Has the above story rung a bell, or revived old unpleasant memories? Made you confused and exhausted? Good! Because it drives home my point on just how wonderful it is to have Google Drive, Microsoft OneDrive, Dropbox, OneNote and all the other programmes that allow effortless collaboration.  Microsoft’s SkyDrive (now OneDrive) was available from about 2008, but cloud computing was a mystery to most of us, and those who were not techie-minded were adamant – they were not going that route.  Witchcraft

Even our IT department was suspicious of the cloud, and consistently avoided any queries.

Dropbox was around soon after, but again, not widely used.  Google Drive was only created in 2012, long after I left the ELT department. Had we have had those programmes and their current features, oh, our lives would have been made so much easier.

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Collaboration by Urs Steiner on Flickr (CC BY 2.0)

So averse was I to creating backups of backups of backups, that as soon as I began my course in 2010, I immediately turned to SkyDrive and Amazon Drive. When Google Drive arrived, it quickly became the popular choice.  Today, documents can be created within these drives, shared, commented on, and collaborated on.  google docsNo constant backing up and transporting of flash drives. It is safe…in the cloud. 😀  (Indeed, the onus is on the creator of the document to keep a back-up of his/her documents on site, but at least the documents and files on the cloud are not on a device that may drop, become damaged, corrupted, be mislaid, or anything else.)  Truly wonderful. And now I can just about hear all those questions and comments regarding security and the cloud?!  Haha, well after 6 years of using it privately, I would never, ever, NOT EVER, look back!

Bullseye

 

Win target by Stuart Miles courtesy of freedigitalpotos.net

 

Earlier this year, as an intern in the school library,  I was tasked with designing reading badges.  These were digital images created with an online badge maker.  To share them with the librarian would have resulted in countless emails containing rather large image files.  Instead, I stored them on Google Drive, and shared each grade’s folder with her, automatically sharing the documents within. All she needed to do was to click on the link, open the folder, edit and/or save the file on her computer for printing.  No pain. No flash drives. No back and forth emailing. The folders were downloaded onto her PC, organised according to grades,   all ready to go.

Today, in the library where I volunteer, no-one seems to be using  collaboration tools.  It may be that their needs are different, but I have on multiple occasions wished I could give someone access to a document or form that I have created for the library, instead of having to email it as an attachment.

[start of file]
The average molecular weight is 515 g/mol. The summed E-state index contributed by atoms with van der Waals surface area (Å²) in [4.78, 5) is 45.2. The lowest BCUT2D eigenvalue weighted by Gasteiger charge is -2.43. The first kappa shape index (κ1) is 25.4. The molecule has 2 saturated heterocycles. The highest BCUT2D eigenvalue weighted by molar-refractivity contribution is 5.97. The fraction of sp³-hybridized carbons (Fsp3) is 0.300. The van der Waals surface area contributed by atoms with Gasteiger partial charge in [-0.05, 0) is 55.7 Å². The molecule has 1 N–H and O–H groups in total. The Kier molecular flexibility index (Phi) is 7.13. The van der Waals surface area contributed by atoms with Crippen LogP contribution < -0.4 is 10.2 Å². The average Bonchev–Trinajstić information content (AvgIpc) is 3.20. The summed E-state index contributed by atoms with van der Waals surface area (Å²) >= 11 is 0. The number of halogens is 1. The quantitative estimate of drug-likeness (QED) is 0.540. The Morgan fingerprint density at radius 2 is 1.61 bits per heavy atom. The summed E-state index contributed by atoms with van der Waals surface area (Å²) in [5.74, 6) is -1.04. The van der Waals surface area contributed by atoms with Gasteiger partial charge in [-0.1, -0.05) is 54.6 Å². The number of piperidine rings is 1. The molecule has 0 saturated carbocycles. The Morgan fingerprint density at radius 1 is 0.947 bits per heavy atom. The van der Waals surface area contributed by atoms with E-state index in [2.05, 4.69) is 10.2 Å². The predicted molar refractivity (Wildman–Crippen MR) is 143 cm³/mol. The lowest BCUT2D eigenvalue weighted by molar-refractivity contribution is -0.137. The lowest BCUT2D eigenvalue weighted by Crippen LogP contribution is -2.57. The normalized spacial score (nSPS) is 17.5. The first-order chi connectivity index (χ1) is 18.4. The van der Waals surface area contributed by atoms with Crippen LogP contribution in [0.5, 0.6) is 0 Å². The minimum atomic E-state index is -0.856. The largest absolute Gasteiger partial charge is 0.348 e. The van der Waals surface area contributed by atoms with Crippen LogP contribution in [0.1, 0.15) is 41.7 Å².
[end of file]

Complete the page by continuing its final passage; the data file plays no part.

My favourite  is Microsoft’s OneNote, which I use to take notes for both professional and private use, and create documents with to share with friends or family. It is user friendly, has multiple features, available on all devices, also allowing collaboration between different users.  The writer of Rudai 23 Thing 16  has provided a super explanation of Google Drive and Doodle as collaboration tools. (I have made my entry into Thing 16’s  Google Drive document, by the way. )

Cloud computing. heart Cloud collaboration. heart My personal thanks to the founders  and developers of these software.

Thing 17 will be a reflective practice blog entry. Until then…cheers. 😀

Images: 
Featured image: collaboration by Laura Billings on Flickr (CC BY-NC 2.0)

Gifs from giphy.com; clipart from wpclipart.com.

Image of Google docs by Steven Combs on Flickr (CC BY-NC-ND 2.0)

Rudai 23, Thing 15: Advocacy for libraries

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Image from Gary Green, Josh Filhol and Andrew Walsh of

The Library A to Z: the Kickstarter Project. (CC BY 4.0)

“A is for access, advice, answers, archives, art…astronomy, audio books, author events.”  The library A to Z.

A is also for advocacy.  That vital activity that is shared by all who love libraries. In fact, if you’re reading this and you’re an admirer of all things library, did you know that you can affect the opinion of everyone you meet to support, visit or become involved in their local library, if you constantly, yes constantly, advocate for libraries. In my opinion, the responsibility for advocacy begins with each person working in a library, in every task they perform for their users. It’s not merely a task for the select few.